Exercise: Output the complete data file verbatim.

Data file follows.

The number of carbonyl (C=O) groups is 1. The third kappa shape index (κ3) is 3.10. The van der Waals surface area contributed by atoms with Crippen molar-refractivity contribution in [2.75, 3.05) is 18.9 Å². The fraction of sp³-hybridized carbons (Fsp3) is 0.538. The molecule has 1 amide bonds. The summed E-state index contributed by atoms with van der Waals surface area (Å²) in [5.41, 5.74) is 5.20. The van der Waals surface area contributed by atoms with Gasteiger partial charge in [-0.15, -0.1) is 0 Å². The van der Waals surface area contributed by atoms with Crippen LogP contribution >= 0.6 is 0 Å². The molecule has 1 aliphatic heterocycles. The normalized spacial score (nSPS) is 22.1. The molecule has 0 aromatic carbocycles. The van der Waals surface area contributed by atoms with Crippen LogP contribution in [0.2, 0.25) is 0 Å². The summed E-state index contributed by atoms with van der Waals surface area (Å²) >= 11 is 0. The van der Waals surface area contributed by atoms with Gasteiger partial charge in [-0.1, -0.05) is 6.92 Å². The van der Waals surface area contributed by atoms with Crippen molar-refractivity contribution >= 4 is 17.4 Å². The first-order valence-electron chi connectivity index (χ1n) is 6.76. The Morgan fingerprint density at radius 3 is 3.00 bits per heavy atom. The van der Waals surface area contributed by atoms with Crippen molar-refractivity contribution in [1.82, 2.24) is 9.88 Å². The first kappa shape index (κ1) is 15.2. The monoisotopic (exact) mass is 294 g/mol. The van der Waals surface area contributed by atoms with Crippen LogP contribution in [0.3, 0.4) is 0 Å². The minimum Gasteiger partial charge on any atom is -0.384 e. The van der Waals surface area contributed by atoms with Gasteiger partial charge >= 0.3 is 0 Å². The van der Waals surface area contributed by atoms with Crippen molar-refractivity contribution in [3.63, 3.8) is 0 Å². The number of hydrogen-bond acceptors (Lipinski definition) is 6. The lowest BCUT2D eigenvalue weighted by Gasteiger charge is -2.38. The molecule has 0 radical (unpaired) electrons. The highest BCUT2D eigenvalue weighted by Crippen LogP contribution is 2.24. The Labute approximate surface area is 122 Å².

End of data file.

The number of carbonyl (C=O) groups is 1. The third kappa shape index (κ3) is 3.10. The van der Waals surface area contributed by atoms with Crippen molar-refractivity contribution in [2.75, 3.05) is 18.9 Å². The fraction of sp³-hybridized carbons (Fsp3) is 0.538. The molecule has 1 amide bonds. The summed E-state index contributed by atoms with van der Waals surface area (Å²) in [5.41, 5.74) is 5.20. The van der Waals surface area contributed by atoms with Gasteiger partial charge in [-0.15, -0.1) is 0 Å². The van der Waals surface area contributed by atoms with Crippen LogP contribution >= 0.6 is 0 Å². The molecule has 1 aliphatic heterocycles. The normalized spacial score (nSPS) is 22.1. The molecule has 0 aromatic carbocycles. The van der Waals surface area contributed by atoms with Crippen LogP contribution in [0.2, 0.25) is 0 Å². The summed E-state index contributed by atoms with van der Waals surface area (Å²) >= 11 is 0. The van der Waals surface area contributed by atoms with Gasteiger partial charge in [-0.1, -0.05) is 6.92 Å². The van der Waals surface area contributed by atoms with Crippen molar-refractivity contribution >= 4 is 17.4 Å². The first-order valence-electron chi connectivity index (χ1n) is 6.76. The Morgan fingerprint density at radius 3 is 3.00 bits per heavy atom. The van der Waals surface area contributed by atoms with Crippen molar-refractivity contribution in [1.82, 2.24) is 9.88 Å². The first kappa shape index (κ1) is 15.2. The monoisotopic (exact) mass is 294 g/mol. The van der Waals surface area contributed by atoms with Crippen LogP contribution in [0.3, 0.4) is 0 Å². The minimum Gasteiger partial charge on any atom is -0.384 e. The van der Waals surface area contributed by atoms with Gasteiger partial charge >= 0.3 is 0 Å². The van der Waals surface area contributed by atoms with Crippen molar-refractivity contribution in [3.63, 3.8) is 0 Å². The number of hydrogen-bond acceptors (Lipinski definition) is 6. The lowest BCUT2D eigenvalue weighted by Gasteiger charge is -2.38. The molecule has 0 radical (unpaired) electrons. The highest BCUT2D eigenvalue weighted by Crippen LogP contribution is 2.24. The Labute approximate surface area is 122 Å².